My proudest sporting moment would have to be winning my age group at IRONMAN Subic Bay and qualifying for Kona. It was something I had barely dared to dream of just a few years earlier and I was thrilled that the hard work and determination paid off. The actual race day in Kona was the icing on top, it was just a privilege to be there amongst the world’s best triathletes.
…and what’s your biggest fail?
I don’t really believe in failures as I think every race experience good or bad is a learning opportunity that will help us become a better athlete in the future. Having said that though, my biggest disappointment would be flying all the way to Chattanooga Tennessee for the IRONMAN 70.3 World Championships in 2017 to complete the swim and then crash the bike 500m out of T1 fracturing my elbow!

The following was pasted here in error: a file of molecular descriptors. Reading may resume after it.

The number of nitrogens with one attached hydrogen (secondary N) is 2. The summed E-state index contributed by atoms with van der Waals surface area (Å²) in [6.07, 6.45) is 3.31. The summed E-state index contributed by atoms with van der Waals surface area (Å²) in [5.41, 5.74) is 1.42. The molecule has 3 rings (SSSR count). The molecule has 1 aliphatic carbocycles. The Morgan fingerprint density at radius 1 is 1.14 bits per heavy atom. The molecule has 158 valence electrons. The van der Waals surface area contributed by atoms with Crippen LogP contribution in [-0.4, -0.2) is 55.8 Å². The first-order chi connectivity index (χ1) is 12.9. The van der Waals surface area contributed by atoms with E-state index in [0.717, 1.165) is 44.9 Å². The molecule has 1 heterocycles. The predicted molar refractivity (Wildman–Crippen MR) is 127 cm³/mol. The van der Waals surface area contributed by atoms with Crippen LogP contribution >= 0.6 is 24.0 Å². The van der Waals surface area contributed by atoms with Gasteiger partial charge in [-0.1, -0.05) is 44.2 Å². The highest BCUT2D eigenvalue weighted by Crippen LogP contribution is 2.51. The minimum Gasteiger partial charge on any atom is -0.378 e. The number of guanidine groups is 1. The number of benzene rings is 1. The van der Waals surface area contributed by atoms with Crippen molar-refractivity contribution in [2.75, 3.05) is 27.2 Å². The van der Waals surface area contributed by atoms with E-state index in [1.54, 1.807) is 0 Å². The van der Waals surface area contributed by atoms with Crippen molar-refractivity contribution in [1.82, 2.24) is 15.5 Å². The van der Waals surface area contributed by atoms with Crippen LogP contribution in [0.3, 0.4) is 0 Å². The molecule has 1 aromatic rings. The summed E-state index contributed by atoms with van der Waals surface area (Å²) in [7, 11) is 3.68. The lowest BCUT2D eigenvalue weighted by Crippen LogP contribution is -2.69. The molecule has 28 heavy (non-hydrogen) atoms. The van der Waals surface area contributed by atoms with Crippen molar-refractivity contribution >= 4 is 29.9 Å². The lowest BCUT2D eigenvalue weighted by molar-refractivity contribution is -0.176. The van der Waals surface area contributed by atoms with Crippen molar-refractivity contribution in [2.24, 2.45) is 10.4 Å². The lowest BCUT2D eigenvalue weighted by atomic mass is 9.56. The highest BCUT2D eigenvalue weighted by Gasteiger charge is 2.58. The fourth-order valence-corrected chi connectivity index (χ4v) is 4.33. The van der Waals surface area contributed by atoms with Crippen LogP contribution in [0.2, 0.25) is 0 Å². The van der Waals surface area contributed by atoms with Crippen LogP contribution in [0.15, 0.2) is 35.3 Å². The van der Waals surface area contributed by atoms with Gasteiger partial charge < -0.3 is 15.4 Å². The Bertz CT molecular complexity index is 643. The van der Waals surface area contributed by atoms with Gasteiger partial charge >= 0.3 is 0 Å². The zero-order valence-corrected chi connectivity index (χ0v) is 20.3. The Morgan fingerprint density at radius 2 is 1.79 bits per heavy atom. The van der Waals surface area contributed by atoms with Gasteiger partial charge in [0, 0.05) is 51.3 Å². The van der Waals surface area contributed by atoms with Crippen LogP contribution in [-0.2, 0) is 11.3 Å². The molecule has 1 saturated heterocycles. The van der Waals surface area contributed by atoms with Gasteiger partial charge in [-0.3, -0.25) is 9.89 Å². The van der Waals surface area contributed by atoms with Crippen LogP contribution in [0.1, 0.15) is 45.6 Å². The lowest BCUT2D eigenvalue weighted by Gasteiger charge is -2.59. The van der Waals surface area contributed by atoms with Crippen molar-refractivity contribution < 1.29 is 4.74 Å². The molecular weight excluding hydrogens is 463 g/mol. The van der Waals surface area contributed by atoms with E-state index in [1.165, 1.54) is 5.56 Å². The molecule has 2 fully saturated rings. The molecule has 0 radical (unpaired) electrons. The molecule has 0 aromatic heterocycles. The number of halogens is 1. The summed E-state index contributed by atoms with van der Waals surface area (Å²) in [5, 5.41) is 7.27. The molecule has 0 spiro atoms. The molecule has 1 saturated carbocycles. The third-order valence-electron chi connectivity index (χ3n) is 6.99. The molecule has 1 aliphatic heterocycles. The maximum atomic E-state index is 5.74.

Having ticked off quite a few boxes the past few years, what’s still on your bucket list?
I feel very fortunate that over the past 8 years triathlon has taken me to every continent of the world excluding South America. Perhaps I need to add racing in Brazil to the bucket list!
In the short term my focus is on improving my performance over the 70.3 distance and to qualify for the 2020 IRONMAN 70.3 World Championships in New Zealand. Although I don’t feel ready to step back up to IRONMAN racing, I’d never say never to returning to Kona but for now I’m happy just to cherish the memory.